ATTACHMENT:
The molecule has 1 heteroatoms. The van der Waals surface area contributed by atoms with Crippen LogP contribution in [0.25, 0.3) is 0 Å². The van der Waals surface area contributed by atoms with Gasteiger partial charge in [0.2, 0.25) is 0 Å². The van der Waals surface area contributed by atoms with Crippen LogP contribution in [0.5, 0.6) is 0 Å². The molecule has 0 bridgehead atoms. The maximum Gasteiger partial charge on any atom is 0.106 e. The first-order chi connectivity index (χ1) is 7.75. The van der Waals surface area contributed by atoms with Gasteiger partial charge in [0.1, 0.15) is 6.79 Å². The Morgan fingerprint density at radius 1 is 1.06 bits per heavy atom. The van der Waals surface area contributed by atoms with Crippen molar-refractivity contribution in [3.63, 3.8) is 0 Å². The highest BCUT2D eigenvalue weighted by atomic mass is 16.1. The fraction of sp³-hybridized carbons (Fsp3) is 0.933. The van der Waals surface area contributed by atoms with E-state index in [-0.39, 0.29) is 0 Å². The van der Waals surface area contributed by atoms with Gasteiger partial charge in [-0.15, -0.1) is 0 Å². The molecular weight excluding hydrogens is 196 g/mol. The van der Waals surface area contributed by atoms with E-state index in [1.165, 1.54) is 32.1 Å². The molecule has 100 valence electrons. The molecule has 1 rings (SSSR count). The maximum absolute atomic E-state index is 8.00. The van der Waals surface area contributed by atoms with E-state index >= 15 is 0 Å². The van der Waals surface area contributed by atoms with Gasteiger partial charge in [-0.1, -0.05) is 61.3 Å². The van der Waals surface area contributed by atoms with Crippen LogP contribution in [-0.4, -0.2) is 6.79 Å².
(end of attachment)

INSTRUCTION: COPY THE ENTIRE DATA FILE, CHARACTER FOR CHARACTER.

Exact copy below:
The molecule has 1 heteroatoms. The van der Waals surface area contributed by atoms with Crippen LogP contribution in [0.25, 0.3) is 0 Å². The van der Waals surface area contributed by atoms with Gasteiger partial charge in [0.2, 0.25) is 0 Å². The van der Waals surface area contributed by atoms with Crippen LogP contribution in [0.5, 0.6) is 0 Å². The molecule has 0 bridgehead atoms. The maximum Gasteiger partial charge on any atom is 0.106 e. The first-order chi connectivity index (χ1) is 7.75. The van der Waals surface area contributed by atoms with Gasteiger partial charge in [0.1, 0.15) is 6.79 Å². The Morgan fingerprint density at radius 1 is 1.06 bits per heavy atom. The van der Waals surface area contributed by atoms with Crippen molar-refractivity contribution in [3.63, 3.8) is 0 Å². The highest BCUT2D eigenvalue weighted by atomic mass is 16.1. The fraction of sp³-hybridized carbons (Fsp3) is 0.933. The van der Waals surface area contributed by atoms with E-state index in [-0.39, 0.29) is 0 Å². The van der Waals surface area contributed by atoms with Gasteiger partial charge in [-0.15, -0.1) is 0 Å². The molecular weight excluding hydrogens is 196 g/mol. The van der Waals surface area contributed by atoms with E-state index in [1.165, 1.54) is 32.1 Å². The molecule has 100 valence electrons. The molecule has 1 rings (SSSR count). The maximum absolute atomic E-state index is 8.00. The van der Waals surface area contributed by atoms with E-state index >= 15 is 0 Å². The van der Waals surface area contributed by atoms with Gasteiger partial charge in [-0.1, -0.05) is 61.3 Å². The van der Waals surface area contributed by atoms with Crippen LogP contribution in [-0.4, -0.2) is 6.79 Å².